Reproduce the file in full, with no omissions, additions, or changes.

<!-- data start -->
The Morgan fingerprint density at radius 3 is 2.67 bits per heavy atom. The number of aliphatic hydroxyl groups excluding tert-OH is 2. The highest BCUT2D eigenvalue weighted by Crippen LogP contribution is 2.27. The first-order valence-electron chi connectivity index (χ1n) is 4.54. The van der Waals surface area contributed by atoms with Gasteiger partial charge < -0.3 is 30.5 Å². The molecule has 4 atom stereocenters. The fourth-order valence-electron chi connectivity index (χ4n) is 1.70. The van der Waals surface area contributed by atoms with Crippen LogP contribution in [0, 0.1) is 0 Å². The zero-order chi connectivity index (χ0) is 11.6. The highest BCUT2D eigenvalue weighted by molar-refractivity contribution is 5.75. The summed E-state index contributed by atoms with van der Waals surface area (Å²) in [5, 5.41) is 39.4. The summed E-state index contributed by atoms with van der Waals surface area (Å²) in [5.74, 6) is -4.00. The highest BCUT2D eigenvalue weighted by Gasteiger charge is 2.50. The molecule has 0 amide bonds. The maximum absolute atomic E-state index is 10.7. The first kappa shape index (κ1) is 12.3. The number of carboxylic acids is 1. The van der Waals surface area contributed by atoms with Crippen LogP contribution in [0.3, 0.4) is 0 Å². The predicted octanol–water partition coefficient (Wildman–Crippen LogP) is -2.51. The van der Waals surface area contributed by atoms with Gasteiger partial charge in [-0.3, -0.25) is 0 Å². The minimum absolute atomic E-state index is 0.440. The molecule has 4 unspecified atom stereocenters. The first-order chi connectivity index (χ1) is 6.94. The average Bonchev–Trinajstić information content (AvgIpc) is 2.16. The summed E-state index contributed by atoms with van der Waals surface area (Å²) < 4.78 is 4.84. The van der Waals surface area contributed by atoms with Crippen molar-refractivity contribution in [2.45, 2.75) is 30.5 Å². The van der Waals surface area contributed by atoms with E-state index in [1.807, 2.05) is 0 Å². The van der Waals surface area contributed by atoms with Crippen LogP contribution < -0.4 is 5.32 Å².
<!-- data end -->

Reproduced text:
The Morgan fingerprint density at radius 3 is 2.67 bits per heavy atom. The number of aliphatic hydroxyl groups excluding tert-OH is 2. The highest BCUT2D eigenvalue weighted by Crippen LogP contribution is 2.27. The first-order valence-electron chi connectivity index (χ1n) is 4.54. The van der Waals surface area contributed by atoms with Gasteiger partial charge < -0.3 is 30.5 Å². The molecule has 4 atom stereocenters. The fourth-order valence-electron chi connectivity index (χ4n) is 1.70. The van der Waals surface area contributed by atoms with Crippen LogP contribution in [0, 0.1) is 0 Å². The zero-order chi connectivity index (χ0) is 11.6. The highest BCUT2D eigenvalue weighted by molar-refractivity contribution is 5.75. The summed E-state index contributed by atoms with van der Waals surface area (Å²) in [5, 5.41) is 39.4. The summed E-state index contributed by atoms with van der Waals surface area (Å²) in [5.74, 6) is -4.00. The highest BCUT2D eigenvalue weighted by Gasteiger charge is 2.50. The molecule has 0 amide bonds. The maximum absolute atomic E-state index is 10.7. The first kappa shape index (κ1) is 12.3. The number of carboxylic acids is 1. The van der Waals surface area contributed by atoms with Crippen LogP contribution in [0.3, 0.4) is 0 Å². The predicted octanol–water partition coefficient (Wildman–Crippen LogP) is -2.51. The van der Waals surface area contributed by atoms with Gasteiger partial charge in [-0.3, -0.25) is 0 Å². The minimum absolute atomic E-state index is 0.440. The molecule has 4 unspecified atom stereocenters. The first-order chi connectivity index (χ1) is 6.94. The average Bonchev–Trinajstić information content (AvgIpc) is 2.16. The summed E-state index contributed by atoms with van der Waals surface area (Å²) < 4.78 is 4.84. The van der Waals surface area contributed by atoms with Crippen molar-refractivity contribution in [2.45, 2.75) is 30.5 Å². The van der Waals surface area contributed by atoms with E-state index in [1.807, 2.05) is 0 Å². The van der Waals surface area contributed by atoms with Crippen LogP contribution < -0.4 is 5.32 Å².